Click here for the Latest Prices


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HOTEL DE L’EMPEREUR

If you are following Napoleon’s footsteps, you cannot go wrong with a hotel dedicated to the “Emperor”. Hotel de l’Empereur is located in Paris 7,  not far from the Eiffel Tower, and it features awesome views of Les Invalides and its imposing golden dome.

All the hotel is decorated in an elegant and inviting Empire style, with beautiful fabrics and furniture. The rooms are spacious and with large and well-lit bathrooms. Most of the rooms come with a view of the Invalides Dome.

Click here for the Latest Prices


 

HOTEL DE JOSÉPHINE DE BONAPARTE

Located in the historic neighborhood of Le Marais and hidden behind a flamboyant courtyard, Hotel de Joséphine de Bonaparte is the intimate and delightful escape after a long and busy day visiting the city.

The hotel’s design is inspired by Joséphine de Bonaparte and the Directoire style right down to the detailing of all the carpentry. Rooms are individually decorated – each with its character – and they all have interesting fabrics, wallpapers, and unique carpets.

The hotel proposes connecting rooms to create your private apartment.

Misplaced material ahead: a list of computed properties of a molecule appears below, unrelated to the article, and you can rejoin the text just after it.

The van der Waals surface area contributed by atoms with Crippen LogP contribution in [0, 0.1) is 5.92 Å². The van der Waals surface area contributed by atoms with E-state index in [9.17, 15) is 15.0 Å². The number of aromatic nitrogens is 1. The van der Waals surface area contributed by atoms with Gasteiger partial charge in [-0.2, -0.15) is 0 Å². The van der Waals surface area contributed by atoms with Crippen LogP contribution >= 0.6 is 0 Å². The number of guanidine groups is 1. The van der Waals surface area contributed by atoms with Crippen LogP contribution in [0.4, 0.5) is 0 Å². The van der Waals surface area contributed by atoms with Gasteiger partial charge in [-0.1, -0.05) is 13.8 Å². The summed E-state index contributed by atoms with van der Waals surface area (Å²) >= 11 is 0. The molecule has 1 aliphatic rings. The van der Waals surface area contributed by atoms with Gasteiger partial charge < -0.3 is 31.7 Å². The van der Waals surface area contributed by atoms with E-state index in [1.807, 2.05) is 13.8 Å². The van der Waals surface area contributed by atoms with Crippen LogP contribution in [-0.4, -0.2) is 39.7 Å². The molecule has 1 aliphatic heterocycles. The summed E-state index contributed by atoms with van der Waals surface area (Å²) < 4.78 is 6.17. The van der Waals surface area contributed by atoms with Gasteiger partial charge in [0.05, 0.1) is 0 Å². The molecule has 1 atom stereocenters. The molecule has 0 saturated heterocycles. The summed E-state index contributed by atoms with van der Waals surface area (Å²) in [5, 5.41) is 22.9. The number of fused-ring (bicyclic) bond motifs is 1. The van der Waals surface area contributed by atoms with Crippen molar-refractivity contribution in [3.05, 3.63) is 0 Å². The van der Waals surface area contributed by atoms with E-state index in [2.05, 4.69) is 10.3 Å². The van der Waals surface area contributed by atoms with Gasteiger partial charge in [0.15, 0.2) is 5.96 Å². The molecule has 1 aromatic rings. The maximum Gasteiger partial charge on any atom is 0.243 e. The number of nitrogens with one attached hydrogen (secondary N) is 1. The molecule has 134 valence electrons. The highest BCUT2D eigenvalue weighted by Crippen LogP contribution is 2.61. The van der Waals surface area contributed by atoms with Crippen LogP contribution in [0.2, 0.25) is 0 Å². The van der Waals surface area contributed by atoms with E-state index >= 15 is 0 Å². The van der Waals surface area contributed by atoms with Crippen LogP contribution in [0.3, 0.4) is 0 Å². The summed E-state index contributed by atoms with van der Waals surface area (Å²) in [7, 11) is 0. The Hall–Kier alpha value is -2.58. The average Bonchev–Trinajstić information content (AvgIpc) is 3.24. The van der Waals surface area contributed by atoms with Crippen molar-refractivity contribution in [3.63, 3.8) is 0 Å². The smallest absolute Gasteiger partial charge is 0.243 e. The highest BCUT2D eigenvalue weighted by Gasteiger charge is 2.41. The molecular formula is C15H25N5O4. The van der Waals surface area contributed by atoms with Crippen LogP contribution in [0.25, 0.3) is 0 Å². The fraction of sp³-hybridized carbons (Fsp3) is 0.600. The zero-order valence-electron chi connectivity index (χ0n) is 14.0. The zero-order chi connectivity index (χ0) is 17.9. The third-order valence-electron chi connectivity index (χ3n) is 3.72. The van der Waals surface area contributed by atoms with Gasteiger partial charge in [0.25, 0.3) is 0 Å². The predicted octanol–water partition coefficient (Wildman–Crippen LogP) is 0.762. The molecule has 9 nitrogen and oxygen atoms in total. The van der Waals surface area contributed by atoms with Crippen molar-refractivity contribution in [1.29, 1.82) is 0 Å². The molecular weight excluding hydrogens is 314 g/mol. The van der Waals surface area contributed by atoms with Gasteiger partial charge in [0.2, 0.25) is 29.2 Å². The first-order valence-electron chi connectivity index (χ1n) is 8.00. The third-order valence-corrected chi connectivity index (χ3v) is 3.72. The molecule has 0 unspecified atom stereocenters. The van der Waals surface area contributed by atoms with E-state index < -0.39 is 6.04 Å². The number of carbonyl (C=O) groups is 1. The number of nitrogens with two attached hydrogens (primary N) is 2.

Click here for the Latest Prices  


 

Napoleon Statues in Paris

There are still some Napoleon statues or sculptures left in Paris:

» The Genius of France in the guise of Napoleon. This sculptural set is located in the Louvre Museum, at Cour Carrée. It decorates the fronton of the north wing.

» Goddess Minerva surrounded by the muses of Victory crowns the bust of Napoleon. This sculptural set is located in the Louvre Museum, it decorates the fronton of Pavillon Marsan.

» Napoleon Triumphant. This statue is found inside the Louvre Museum, at Cour Puget.

» Napoleon as Cesar. This is the statue on the top of the Vendôme Column, at Place Vendôme.

» Napoleon I dominating History and the Arts. This sculptural set is located in the Louvre Museum, it decorates the fronton of Pavillon Sully.

» Renowned crowning the bust of Napoleon. This sculpture is located in Louvre Museum, at Cour Carrée, south wing.

» Napoleon I. Statue located at the Courtyard of Honor of Les Invalides.